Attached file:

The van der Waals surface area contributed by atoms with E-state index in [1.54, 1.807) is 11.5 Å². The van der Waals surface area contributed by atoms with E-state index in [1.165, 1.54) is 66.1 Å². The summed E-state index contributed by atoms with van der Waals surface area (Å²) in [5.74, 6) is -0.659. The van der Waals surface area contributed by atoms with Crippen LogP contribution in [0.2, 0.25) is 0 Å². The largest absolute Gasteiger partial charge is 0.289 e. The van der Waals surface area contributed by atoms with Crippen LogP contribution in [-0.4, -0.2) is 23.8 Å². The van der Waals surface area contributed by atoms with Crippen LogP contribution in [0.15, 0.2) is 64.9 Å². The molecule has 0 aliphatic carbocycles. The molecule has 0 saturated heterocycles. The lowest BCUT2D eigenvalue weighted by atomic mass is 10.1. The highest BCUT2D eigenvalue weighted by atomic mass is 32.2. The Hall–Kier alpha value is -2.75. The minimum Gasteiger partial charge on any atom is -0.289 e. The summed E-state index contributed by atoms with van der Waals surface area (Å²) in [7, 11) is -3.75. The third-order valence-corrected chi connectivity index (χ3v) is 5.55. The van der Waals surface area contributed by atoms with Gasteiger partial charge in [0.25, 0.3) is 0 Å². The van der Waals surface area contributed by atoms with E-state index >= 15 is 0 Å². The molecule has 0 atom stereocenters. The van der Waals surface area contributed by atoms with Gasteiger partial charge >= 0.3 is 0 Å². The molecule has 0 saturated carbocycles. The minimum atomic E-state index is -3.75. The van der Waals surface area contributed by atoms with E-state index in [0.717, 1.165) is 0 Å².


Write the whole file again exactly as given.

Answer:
The van der Waals surface area contributed by atoms with E-state index in [1.54, 1.807) is 11.5 Å². The van der Waals surface area contributed by atoms with E-state index in [1.165, 1.54) is 66.1 Å². The summed E-state index contributed by atoms with van der Waals surface area (Å²) in [5.74, 6) is -0.659. The van der Waals surface area contributed by atoms with Crippen LogP contribution in [0.2, 0.25) is 0 Å². The largest absolute Gasteiger partial charge is 0.289 e. The van der Waals surface area contributed by atoms with Crippen LogP contribution in [-0.4, -0.2) is 23.8 Å². The van der Waals surface area contributed by atoms with Crippen LogP contribution in [0.15, 0.2) is 64.9 Å². The molecule has 0 aliphatic carbocycles. The molecule has 0 saturated heterocycles. The lowest BCUT2D eigenvalue weighted by atomic mass is 10.1. The highest BCUT2D eigenvalue weighted by atomic mass is 32.2. The Hall–Kier alpha value is -2.75. The minimum Gasteiger partial charge on any atom is -0.289 e. The summed E-state index contributed by atoms with van der Waals surface area (Å²) in [7, 11) is -3.75. The third-order valence-corrected chi connectivity index (χ3v) is 5.55. The van der Waals surface area contributed by atoms with Gasteiger partial charge in [0.25, 0.3) is 0 Å². The van der Waals surface area contributed by atoms with E-state index >= 15 is 0 Å². The molecule has 0 atom stereocenters. The van der Waals surface area contributed by atoms with Gasteiger partial charge >= 0.3 is 0 Å². The molecule has 0 saturated carbocycles. The minimum atomic E-state index is -3.75. The van der Waals surface area contributed by atoms with E-state index in [0.717, 1.165) is 0 Å².